Utilitarianism, belaboured by repeated counterexamples, has fallen out of favour as an ethical theory. InUtilitarianism: Restorations; Repairs; Renovations, noted Canadian philosopher David Braybrooke revisits Jeremy Bentham's master idea that statistical evidence should determine social policies, and ? perhaps surprisingly, given Braybooke's recent championship of natural law ? dispels the discredit that standard versions of utilitarianism have invited.
On the issue between rule-utilitarianism (which gives due weight to rules) and act-utilitarianism (which does not), Braybrooke argues that act-utilitarianism cannot be carried out even in principle except under the auspices of rules. He shows that the problem with not knowing all consequences ahead of time vanishes if decisions are subject to continual rounds of revision. Invoking the elementary statistical principle that groups should not be changed in membership just to get more favourable results, he disposes of the accusation that utilitarianism prescribes gratuitous life-sacrifices.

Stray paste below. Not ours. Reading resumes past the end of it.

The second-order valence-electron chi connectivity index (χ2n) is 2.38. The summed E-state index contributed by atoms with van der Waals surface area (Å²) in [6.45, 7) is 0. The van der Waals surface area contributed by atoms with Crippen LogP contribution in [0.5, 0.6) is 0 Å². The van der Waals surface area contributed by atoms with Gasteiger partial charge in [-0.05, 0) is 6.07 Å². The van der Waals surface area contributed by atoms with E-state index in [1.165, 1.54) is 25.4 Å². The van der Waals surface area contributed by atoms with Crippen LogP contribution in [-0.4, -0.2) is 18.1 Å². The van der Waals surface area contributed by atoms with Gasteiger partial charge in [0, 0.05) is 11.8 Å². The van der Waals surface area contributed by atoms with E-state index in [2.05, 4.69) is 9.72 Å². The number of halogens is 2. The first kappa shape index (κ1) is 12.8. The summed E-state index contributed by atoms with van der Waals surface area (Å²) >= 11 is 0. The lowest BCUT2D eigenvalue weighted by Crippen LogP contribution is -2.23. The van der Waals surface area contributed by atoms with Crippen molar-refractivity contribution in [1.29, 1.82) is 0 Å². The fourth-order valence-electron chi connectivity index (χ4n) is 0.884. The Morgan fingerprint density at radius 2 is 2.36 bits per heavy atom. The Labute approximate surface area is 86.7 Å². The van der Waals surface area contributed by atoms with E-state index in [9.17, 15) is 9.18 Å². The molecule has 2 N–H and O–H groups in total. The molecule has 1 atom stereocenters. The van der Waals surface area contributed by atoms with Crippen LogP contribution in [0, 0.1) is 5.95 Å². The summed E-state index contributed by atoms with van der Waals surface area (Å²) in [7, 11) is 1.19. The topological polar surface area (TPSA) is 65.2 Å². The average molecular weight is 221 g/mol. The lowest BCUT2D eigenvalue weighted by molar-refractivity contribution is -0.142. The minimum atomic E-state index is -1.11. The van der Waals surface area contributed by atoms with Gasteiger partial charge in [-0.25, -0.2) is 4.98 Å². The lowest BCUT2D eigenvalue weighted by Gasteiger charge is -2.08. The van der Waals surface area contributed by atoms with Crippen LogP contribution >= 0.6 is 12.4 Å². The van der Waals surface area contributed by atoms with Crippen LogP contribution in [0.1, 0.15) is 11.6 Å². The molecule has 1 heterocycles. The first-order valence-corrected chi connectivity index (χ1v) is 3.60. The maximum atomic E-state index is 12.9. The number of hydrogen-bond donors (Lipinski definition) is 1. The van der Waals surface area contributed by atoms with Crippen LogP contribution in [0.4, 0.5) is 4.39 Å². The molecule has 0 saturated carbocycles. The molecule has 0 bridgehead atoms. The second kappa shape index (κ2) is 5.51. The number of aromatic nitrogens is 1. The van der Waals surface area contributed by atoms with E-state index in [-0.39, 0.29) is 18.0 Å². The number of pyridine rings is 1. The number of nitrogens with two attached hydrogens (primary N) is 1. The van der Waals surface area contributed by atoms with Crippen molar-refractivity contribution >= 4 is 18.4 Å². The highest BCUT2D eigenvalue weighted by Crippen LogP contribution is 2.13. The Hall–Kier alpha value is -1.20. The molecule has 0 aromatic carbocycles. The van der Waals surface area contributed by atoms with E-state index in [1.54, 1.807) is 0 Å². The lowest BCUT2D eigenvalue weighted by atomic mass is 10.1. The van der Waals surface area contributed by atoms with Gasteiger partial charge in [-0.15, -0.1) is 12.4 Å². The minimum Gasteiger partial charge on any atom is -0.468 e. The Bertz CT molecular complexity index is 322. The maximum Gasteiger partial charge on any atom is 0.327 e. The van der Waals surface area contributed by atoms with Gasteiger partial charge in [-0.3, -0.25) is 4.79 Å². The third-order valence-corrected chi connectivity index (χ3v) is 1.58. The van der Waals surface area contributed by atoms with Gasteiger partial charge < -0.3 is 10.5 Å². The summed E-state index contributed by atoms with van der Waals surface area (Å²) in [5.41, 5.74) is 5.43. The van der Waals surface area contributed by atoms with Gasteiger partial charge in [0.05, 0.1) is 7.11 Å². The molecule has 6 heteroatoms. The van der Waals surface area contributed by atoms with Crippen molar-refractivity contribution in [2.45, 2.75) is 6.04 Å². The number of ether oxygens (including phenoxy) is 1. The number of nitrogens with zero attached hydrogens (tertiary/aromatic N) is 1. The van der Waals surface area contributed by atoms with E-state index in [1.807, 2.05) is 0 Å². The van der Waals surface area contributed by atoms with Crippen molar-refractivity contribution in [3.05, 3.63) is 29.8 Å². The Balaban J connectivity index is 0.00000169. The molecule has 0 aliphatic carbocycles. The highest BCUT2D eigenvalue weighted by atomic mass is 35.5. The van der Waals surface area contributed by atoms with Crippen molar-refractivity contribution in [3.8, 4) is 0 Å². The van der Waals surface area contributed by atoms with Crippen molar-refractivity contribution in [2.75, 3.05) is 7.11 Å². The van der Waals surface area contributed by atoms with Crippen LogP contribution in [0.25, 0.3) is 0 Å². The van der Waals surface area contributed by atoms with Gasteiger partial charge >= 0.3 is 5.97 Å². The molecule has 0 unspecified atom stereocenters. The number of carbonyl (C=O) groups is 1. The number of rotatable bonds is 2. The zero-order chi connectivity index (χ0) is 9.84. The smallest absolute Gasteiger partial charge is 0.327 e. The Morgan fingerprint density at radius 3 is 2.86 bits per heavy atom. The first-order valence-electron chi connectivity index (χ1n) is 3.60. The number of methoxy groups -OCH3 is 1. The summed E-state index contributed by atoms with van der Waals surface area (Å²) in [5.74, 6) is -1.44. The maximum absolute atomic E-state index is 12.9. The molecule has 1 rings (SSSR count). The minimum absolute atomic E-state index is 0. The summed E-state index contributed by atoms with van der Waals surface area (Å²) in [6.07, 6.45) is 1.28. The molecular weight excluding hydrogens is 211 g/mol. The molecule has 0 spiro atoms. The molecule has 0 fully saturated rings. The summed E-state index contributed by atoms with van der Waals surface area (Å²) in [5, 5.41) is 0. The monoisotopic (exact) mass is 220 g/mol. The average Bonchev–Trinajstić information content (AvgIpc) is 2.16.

Substituting comparative censuses for the hedonistic calculus that figures in standard utilitarianism, Braybrooke excludes gratuitous sacrifices also of happiness short of life-sacrifices. The census notion is proof against the self-contradictory advice that the calculus sometimes supplies. Moreover, it readily accommodates evidence about happiness and needs, both better pursued by dropping the notion of utility. Recast in these ways, utilitarianism takes on a very different guise from the standard versions; it is notwithstanding a guise congenial to Bentham's master idea, and its affinity with the utilitarian tradition and ordinary language shows up in the full intelligibility that it gives to the slogan, "the greatest happiness of the greatest number."
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